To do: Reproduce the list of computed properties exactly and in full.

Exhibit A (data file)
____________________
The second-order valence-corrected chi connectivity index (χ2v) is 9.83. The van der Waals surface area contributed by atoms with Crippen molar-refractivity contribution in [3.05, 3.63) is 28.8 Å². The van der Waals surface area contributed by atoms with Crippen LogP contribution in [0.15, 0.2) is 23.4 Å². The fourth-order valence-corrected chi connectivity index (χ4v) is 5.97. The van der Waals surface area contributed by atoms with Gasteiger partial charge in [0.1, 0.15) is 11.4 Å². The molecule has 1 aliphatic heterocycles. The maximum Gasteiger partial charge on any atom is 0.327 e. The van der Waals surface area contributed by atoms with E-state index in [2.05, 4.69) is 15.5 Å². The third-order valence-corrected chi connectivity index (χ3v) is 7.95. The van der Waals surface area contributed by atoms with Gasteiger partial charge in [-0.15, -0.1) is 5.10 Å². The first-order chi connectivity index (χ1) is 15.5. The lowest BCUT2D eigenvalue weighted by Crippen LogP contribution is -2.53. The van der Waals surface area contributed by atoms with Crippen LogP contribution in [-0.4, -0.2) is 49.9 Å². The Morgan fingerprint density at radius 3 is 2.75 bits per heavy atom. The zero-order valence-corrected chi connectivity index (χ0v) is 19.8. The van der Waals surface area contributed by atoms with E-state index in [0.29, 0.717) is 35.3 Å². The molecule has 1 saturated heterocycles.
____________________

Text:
The second-order valence-corrected chi connectivity index (χ2v) is 9.83. The van der Waals surface area contributed by atoms with Crippen molar-refractivity contribution in [3.05, 3.63) is 28.8 Å². The van der Waals surface area contributed by atoms with Crippen LogP contribution in [0.15, 0.2) is 23.4 Å². The fourth-order valence-corrected chi connectivity index (χ4v) is 5.97. The van der Waals surface area contributed by atoms with Gasteiger partial charge in [0.1, 0.15) is 11.4 Å². The molecule has 1 aliphatic heterocycles. The maximum Gasteiger partial charge on any atom is 0.327 e. The van der Waals surface area contributed by atoms with E-state index in [2.05, 4.69) is 15.5 Å². The third-order valence-corrected chi connectivity index (χ3v) is 7.95. The van der Waals surface area contributed by atoms with Gasteiger partial charge in [-0.15, -0.1) is 5.10 Å². The first-order chi connectivity index (χ1) is 15.5. The lowest BCUT2D eigenvalue weighted by Crippen LogP contribution is -2.53. The van der Waals surface area contributed by atoms with Crippen LogP contribution in [-0.4, -0.2) is 49.9 Å². The Morgan fingerprint density at radius 3 is 2.75 bits per heavy atom. The zero-order valence-corrected chi connectivity index (χ0v) is 19.8. The van der Waals surface area contributed by atoms with E-state index in [0.29, 0.717) is 35.3 Å². The molecule has 1 saturated heterocycles.